'As a scrawny youth with a burgeoning interest in art I would make my way to the Municipal Art Gallery in my local town, Walsall. With a passing wink to the town's war hero, Carless VC, I would climb the stairs to the galleries and wander and wonder how this tiny place could be home to the work of so many emminent artists. Modigliani, Van Gogh, Monet, Turner, Degas, Delacroix and many others. The answer to that question was Epstein. The collection was put together by Kathleen Garman and Sally Ryan, 365 works were presented to the good folks of Walsall in 1973. Kathleen Garman was Epstein's widow. Kathleen had been born into a middle class family living in Wednesbury, a few miles from Walsall. She was the third of seven sisters, all renowned for their beauty, intellect, connections and wilful ways. Well Kathleen's collection might have contributed and I subsequently set off on my wayward artistic journey. A decade later I had returned from Gloucester Foundry with a van full of castings to Ralph Brown's studio and during the morning the conversation turned to casting editions. Ralph had known Epstein in his later years and it was intriguing to hear that after Epstein's death Lady Epstein seemed a little vague about the precise edition number of some sculptures that had been produced.The Churchill bust, for example, was cast in an edition of ten but perhaps up to sixteen are thought to exist. Kathleen popping up again.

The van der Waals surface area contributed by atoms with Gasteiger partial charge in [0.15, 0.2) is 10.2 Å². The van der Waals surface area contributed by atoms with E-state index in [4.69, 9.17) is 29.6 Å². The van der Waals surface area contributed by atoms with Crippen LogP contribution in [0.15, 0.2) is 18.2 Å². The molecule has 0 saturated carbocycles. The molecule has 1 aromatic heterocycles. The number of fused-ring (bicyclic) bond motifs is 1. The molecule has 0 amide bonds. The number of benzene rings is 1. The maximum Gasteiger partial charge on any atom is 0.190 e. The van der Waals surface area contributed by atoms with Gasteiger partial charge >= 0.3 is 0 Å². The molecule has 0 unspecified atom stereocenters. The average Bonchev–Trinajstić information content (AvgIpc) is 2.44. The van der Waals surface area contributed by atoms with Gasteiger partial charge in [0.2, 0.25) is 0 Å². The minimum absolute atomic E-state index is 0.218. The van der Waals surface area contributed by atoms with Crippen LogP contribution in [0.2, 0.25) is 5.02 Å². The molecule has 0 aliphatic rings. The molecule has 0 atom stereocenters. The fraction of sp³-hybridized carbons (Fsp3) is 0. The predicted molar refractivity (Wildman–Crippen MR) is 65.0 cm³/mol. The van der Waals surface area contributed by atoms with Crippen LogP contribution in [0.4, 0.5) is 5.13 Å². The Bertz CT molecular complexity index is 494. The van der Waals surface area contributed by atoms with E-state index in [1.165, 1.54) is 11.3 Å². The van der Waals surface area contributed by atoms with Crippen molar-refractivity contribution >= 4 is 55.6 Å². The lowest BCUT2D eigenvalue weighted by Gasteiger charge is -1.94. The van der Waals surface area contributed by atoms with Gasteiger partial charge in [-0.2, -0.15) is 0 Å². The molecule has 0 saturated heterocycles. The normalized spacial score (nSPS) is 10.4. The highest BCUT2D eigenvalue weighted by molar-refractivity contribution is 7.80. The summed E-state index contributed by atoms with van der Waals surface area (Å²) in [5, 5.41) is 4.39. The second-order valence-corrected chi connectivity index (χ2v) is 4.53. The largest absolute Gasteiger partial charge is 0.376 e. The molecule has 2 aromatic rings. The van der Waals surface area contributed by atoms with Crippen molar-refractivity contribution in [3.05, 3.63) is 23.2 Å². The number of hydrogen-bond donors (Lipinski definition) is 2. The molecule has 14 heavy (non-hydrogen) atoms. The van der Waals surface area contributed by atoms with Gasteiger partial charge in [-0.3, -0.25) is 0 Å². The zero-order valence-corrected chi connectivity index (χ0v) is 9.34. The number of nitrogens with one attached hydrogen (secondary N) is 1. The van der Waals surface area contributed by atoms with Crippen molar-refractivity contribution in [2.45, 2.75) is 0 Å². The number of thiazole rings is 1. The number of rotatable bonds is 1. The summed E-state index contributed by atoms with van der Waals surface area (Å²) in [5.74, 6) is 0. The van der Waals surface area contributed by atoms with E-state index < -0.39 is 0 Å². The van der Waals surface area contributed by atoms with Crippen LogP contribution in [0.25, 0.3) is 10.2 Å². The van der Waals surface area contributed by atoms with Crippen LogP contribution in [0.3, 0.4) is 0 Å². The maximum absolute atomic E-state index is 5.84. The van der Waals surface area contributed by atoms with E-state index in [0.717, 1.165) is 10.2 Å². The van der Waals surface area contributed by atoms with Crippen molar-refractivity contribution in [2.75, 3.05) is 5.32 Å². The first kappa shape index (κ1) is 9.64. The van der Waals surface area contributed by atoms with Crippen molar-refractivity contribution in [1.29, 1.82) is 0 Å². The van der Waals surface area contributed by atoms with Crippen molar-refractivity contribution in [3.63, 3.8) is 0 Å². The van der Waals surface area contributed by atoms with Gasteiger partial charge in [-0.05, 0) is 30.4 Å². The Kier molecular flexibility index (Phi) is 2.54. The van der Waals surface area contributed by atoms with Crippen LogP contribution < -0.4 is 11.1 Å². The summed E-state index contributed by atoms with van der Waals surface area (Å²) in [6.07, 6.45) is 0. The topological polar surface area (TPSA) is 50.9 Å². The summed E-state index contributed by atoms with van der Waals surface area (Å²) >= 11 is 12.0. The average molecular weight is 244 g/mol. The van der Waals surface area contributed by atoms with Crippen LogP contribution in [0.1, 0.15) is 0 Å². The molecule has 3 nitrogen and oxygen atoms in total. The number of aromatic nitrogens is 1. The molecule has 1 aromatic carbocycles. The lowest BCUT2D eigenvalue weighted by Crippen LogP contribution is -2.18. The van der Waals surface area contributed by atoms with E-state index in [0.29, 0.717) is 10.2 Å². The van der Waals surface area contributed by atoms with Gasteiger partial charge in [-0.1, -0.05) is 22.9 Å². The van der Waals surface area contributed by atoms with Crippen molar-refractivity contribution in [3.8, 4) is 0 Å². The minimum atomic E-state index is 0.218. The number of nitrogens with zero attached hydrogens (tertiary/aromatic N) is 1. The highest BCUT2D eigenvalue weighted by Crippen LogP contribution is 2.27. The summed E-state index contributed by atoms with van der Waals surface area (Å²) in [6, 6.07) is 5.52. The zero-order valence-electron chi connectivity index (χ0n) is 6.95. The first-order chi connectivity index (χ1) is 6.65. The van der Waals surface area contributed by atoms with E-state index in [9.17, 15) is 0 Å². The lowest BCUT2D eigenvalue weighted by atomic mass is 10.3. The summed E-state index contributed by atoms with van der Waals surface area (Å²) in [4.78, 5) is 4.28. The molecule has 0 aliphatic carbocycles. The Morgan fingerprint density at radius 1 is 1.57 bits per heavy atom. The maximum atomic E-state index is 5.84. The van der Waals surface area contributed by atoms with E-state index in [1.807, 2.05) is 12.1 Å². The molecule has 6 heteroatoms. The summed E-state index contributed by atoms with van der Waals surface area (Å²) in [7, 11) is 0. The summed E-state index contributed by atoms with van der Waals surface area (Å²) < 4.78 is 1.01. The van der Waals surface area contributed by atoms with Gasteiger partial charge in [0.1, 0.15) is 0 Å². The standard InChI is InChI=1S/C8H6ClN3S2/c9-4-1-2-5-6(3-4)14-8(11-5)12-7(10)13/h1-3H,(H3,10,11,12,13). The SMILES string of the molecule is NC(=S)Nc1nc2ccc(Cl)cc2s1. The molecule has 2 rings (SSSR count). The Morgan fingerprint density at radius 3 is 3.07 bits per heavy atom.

A short time after this conversation work was slow in the studio and I was 'loaned' out to Laurie Lee for several weeks. Laurie lived in Slad, a valley or two away from Oakridge, and was an intrinsic member of the creative and artistic world focused around Stroud. A little up the road from his delightful Rose Cottage Laurie had bought another property, a very unprepossessing thirties build, devoid of any character. I was drafted in to add character, principally building faux stone alcove shelving. There were some fine evenings in Rose Cottage and entertaining lunches in the pub. Laurie was just about to set out for Spain on a memory refreshing trip for his book about his Spanish adventures in the thirties, 'When I Walked Out Midsummer Morning'. It was during a pub lunch that the name Garman popped up again, he was to visit Toledo where he had once stayed with the poet Roy Cambell and dallied with his wife Mary. Mary Cambell nee Mary Garman. This dalliance was followed two years later, by a more serious affair with Mary's sister Lorna Garman.
This wonderful painting by Lucien Freud is a portrait of 'Kitty Epstein', Freud's wife and the daughter of Kathleen Garman. Freud had previously had an affair with her aunt Lorna Gorman. Mary Garman, not letting the family side down, famously had an affair with Vita Sackville West, what tangled webs. I did not set out to troll the Garman's glamorous and complicated lives, but I would urge you to do it, it's glorious stuff. It was Kathleen Garman that had drifted into my mind and I really just wanted to mention her collection at Walsall, which had been important to me, if only for bringing Gaudier Brzeska into my field of vision.
AGED AND AWKWARD